British Columbia

New bike-sharing service rolling out in Lower Mainland

A new bike-sharing service is coming to the Lower Mainland, with U-bicycle Canada opening a Vancouver office on Tuesday.

Dockless U-bicycle system, currently operating in Victoria, is now coming to Vancouver

The "stationless bike-share" U-bicycles have been available in Victoria since last fall. (U-bicycle)

A new bike-sharing service is coming to the Lower Mainland, after U-bicycle Canada opened an office in Vancouver on Tuesday. 

Unlike other bike-sharing companies in the city, U-bicycles aren't paired with docking stations. This means they can be picked up or left in any legal parking spot because riders unlock the bikes with an app. 

The private company, co-founded in China, started out in Victoria last fall, where it distributed 160 lime green rental bikes.

Raviv Litman, the company's operations manager in Victoria, says U-bicycle is in conversation with municipalities across the Lower Mainland about putting its bikes on the streets. 

In addition to the new office in Vancouver, the company is looking to expand into cities including Burnaby, Coquitlam, Delta and Richmond.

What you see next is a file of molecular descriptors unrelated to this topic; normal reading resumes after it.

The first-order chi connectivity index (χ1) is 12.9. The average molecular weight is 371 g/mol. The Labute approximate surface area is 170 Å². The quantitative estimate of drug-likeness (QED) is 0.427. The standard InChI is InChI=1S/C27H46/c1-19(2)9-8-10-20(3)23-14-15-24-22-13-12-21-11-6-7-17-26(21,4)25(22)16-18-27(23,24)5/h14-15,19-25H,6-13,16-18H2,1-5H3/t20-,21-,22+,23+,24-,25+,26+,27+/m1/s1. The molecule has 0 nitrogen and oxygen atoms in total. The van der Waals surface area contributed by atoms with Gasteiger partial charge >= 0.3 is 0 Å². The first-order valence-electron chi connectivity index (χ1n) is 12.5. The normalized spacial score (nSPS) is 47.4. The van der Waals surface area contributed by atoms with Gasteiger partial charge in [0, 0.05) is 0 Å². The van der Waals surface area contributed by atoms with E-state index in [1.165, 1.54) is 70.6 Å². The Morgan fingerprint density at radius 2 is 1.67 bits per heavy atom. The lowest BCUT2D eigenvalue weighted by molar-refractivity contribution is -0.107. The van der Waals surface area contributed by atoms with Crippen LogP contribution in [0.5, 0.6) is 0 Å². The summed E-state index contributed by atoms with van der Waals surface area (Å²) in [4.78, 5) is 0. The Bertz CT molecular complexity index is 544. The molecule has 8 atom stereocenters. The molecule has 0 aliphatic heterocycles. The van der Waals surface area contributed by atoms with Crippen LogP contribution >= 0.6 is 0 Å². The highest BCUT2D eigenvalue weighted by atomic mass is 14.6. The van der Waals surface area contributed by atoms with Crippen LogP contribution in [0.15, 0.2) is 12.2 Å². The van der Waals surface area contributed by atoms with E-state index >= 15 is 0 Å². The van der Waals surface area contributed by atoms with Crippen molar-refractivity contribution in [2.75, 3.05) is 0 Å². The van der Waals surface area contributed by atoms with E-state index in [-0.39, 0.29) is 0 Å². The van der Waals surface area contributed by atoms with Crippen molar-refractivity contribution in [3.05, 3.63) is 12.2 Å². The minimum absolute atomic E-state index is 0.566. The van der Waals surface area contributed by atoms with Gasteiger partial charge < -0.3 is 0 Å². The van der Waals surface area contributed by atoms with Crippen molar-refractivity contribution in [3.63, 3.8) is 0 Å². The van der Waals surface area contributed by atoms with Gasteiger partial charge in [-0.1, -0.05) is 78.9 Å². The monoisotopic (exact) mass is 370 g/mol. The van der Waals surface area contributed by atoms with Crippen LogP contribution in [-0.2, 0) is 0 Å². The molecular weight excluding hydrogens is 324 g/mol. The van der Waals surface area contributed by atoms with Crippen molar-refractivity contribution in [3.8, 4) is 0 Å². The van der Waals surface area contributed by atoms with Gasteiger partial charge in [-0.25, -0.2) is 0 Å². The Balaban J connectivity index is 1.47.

"We're still in the planning phase," Litman said. 

A mobile phone can be used to release the bike's locking mechanism. (U-bicycle)

Bike sharing

The arrival of U-bicycle comes not long after the Mobi bike-share system was launched by the City of Vancouver in summer 2016.

The city provided $5 million for the launch and operation of Mobi for five years. U-bicycle operates on a private model and won't receive funding from any of the cities it operates in.

Scott Edwards, bike-share manager with the City of Vancouver, says there is a large demand for short-term bike rentals. 

"Bike sharing globally has been growing at an exponential rate for a number of years now," he said. "With Vancouver's sharing economy, it takes off very well."

By last fall, there were more than 1,200 Mobi bikes available at 125 stations around Vancouver. Plans are underway to expand the service to Commercial Drive and increase the number of bikes to 2,000 this summer. 

'Optimistic sign'

Not all bike-share services are as successful.

Last year, one of China's largest bike sharing start-ups, Bluegogo, expanded into San Francisco offering a GPS-enabled dockless bike system similar to U-bicycle's.  

After a few months, they pulled out because of financial difficulties and resistance from the city council.  

Litman said his company is still going strong in Victoria and will be adding another 150 bikes to the fleet there.

"We've heard a lot of positive feedback," he said. "We are already seeing the numbers that we're hoping for coming out of Victoria, and that's a very optimistic sign for expanding into other cities."

It's not been confirmed when the bikes will enter service in the Lower Mainland, or how many there will be.

The company eventually hopes to offer its service across North America.